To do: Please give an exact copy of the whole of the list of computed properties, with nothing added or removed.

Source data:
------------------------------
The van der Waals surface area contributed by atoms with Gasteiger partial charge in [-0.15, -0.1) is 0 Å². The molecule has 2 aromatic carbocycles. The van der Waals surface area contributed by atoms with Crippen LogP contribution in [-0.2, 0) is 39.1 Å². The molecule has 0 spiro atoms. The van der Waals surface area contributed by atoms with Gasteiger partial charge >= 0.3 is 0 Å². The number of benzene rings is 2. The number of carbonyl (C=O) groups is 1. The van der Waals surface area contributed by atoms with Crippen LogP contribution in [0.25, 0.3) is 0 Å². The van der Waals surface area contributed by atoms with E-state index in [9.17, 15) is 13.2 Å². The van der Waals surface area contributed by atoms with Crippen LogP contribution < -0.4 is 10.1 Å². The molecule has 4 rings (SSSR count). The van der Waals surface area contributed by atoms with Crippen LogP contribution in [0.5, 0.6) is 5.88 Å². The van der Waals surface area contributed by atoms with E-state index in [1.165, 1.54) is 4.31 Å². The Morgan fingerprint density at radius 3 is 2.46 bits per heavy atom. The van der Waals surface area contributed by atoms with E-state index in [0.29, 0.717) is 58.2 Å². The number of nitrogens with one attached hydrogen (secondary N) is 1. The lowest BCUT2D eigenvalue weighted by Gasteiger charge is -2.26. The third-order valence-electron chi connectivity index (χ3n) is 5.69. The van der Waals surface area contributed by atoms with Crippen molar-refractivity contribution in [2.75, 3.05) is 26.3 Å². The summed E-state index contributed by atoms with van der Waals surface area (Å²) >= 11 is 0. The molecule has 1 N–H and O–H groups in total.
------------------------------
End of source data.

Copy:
The van der Waals surface area contributed by atoms with Gasteiger partial charge in [-0.15, -0.1) is 0 Å². The molecule has 2 aromatic carbocycles. The van der Waals surface area contributed by atoms with Crippen LogP contribution in [-0.2, 0) is 39.1 Å². The molecule has 0 spiro atoms. The van der Waals surface area contributed by atoms with Gasteiger partial charge >= 0.3 is 0 Å². The number of benzene rings is 2. The number of carbonyl (C=O) groups is 1. The van der Waals surface area contributed by atoms with Crippen LogP contribution in [0.25, 0.3) is 0 Å². The van der Waals surface area contributed by atoms with E-state index in [9.17, 15) is 13.2 Å². The van der Waals surface area contributed by atoms with Crippen LogP contribution < -0.4 is 10.1 Å². The molecule has 4 rings (SSSR count). The van der Waals surface area contributed by atoms with Crippen LogP contribution in [0.5, 0.6) is 5.88 Å². The van der Waals surface area contributed by atoms with E-state index in [1.165, 1.54) is 4.31 Å². The Morgan fingerprint density at radius 3 is 2.46 bits per heavy atom. The van der Waals surface area contributed by atoms with E-state index in [0.29, 0.717) is 58.2 Å². The number of nitrogens with one attached hydrogen (secondary N) is 1. The lowest BCUT2D eigenvalue weighted by Gasteiger charge is -2.26. The third-order valence-electron chi connectivity index (χ3n) is 5.69. The van der Waals surface area contributed by atoms with Crippen molar-refractivity contribution in [2.75, 3.05) is 26.3 Å². The summed E-state index contributed by atoms with van der Waals surface area (Å²) >= 11 is 0. The molecule has 1 N–H and O–H groups in total.